Jacksonville-based Safariland, a branch of BAE Systems, said it has re-tooled its body armor models to face increased threats to law enforcement and security officers expected in the next 10 years.
The changes are part of a voluntary program from the National Institute of Justice to establish minimum performance requirements and test methods for the ballistic resistance of personal body armor to improve performance so that officers receive adequate protection. Body armor must now be able to defend against higher-caliber ammunition to better reflect current street threats and law enforcement duty weapons.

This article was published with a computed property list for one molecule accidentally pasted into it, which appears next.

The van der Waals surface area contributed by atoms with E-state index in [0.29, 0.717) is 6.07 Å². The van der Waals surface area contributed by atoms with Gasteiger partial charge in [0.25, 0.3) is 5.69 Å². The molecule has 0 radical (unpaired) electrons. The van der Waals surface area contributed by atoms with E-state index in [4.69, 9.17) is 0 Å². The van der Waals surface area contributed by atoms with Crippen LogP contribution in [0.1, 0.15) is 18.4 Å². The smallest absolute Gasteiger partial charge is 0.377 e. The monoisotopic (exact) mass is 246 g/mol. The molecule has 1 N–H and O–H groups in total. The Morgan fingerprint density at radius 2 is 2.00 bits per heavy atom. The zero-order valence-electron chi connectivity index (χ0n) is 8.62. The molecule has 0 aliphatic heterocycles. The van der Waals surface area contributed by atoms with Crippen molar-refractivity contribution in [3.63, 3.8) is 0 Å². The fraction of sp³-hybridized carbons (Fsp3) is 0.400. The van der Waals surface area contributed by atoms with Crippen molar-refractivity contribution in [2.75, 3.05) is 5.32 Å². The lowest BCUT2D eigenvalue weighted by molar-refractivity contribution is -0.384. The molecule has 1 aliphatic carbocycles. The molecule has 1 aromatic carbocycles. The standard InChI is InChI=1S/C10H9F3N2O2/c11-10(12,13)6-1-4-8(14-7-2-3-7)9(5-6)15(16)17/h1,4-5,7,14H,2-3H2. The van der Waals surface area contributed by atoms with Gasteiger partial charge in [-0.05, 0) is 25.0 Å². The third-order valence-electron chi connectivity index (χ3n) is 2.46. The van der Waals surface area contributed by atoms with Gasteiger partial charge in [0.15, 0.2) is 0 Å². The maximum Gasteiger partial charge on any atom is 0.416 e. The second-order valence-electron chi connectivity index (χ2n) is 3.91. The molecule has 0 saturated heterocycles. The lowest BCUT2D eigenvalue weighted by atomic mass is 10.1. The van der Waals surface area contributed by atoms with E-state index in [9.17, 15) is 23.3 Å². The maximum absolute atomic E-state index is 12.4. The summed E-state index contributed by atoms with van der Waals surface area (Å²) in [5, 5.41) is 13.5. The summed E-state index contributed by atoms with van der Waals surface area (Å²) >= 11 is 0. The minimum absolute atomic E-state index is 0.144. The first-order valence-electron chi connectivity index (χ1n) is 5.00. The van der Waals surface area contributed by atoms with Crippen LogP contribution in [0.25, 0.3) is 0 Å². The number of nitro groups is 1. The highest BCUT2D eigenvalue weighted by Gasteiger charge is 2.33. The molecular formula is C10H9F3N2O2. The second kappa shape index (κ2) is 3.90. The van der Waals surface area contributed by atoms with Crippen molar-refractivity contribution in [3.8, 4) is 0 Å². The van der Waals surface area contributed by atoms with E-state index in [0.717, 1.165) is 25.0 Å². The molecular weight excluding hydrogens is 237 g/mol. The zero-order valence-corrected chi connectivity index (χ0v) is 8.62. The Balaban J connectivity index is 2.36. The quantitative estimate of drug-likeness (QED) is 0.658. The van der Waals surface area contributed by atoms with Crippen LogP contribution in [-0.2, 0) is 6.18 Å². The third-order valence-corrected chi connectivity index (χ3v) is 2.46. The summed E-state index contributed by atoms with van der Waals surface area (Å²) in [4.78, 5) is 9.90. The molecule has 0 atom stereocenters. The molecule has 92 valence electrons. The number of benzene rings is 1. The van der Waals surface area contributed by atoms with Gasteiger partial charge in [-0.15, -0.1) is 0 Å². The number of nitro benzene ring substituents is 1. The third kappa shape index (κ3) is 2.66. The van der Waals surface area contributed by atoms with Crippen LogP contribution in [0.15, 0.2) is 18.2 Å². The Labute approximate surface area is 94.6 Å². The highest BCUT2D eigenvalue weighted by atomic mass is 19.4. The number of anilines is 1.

Safariland says it is one of the first body armor manufacturers to satisfy the new requirements.
“We’ve used our most advanced technologies, including proprietary designs and leading-edge materials, to develop body armor models that provide enhanced ballistic protection to law enforcement officers,” said Safariland President Scott O’Brien.